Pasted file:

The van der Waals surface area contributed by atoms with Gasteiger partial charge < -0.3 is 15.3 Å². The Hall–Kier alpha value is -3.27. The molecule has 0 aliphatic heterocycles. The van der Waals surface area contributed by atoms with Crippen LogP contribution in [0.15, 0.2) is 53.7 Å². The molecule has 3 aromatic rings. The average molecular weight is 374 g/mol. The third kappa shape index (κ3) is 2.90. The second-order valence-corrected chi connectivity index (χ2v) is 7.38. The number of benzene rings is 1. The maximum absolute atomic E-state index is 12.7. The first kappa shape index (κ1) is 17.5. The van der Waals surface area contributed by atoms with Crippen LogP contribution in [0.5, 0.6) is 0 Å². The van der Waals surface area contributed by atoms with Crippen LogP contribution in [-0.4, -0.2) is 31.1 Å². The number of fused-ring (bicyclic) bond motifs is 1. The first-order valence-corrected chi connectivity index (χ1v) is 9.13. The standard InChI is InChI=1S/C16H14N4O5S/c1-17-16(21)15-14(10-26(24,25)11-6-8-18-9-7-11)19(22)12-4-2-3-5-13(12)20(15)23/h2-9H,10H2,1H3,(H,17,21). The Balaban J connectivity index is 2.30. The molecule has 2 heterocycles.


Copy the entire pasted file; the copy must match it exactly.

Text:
The van der Waals surface area contributed by atoms with Gasteiger partial charge < -0.3 is 15.3 Å². The Hall–Kier alpha value is -3.27. The molecule has 0 aliphatic heterocycles. The van der Waals surface area contributed by atoms with Crippen LogP contribution in [0.15, 0.2) is 53.7 Å². The molecule has 3 aromatic rings. The average molecular weight is 374 g/mol. The third kappa shape index (κ3) is 2.90. The second-order valence-corrected chi connectivity index (χ2v) is 7.38. The number of benzene rings is 1. The maximum absolute atomic E-state index is 12.7. The first kappa shape index (κ1) is 17.5. The van der Waals surface area contributed by atoms with Crippen LogP contribution in [0.5, 0.6) is 0 Å². The van der Waals surface area contributed by atoms with Crippen LogP contribution in [-0.4, -0.2) is 31.1 Å². The number of fused-ring (bicyclic) bond motifs is 1. The first-order valence-corrected chi connectivity index (χ1v) is 9.13. The standard InChI is InChI=1S/C16H14N4O5S/c1-17-16(21)15-14(10-26(24,25)11-6-8-18-9-7-11)19(22)12-4-2-3-5-13(12)20(15)23/h2-9H,10H2,1H3,(H,17,21). The Balaban J connectivity index is 2.30. The molecule has 2 heterocycles.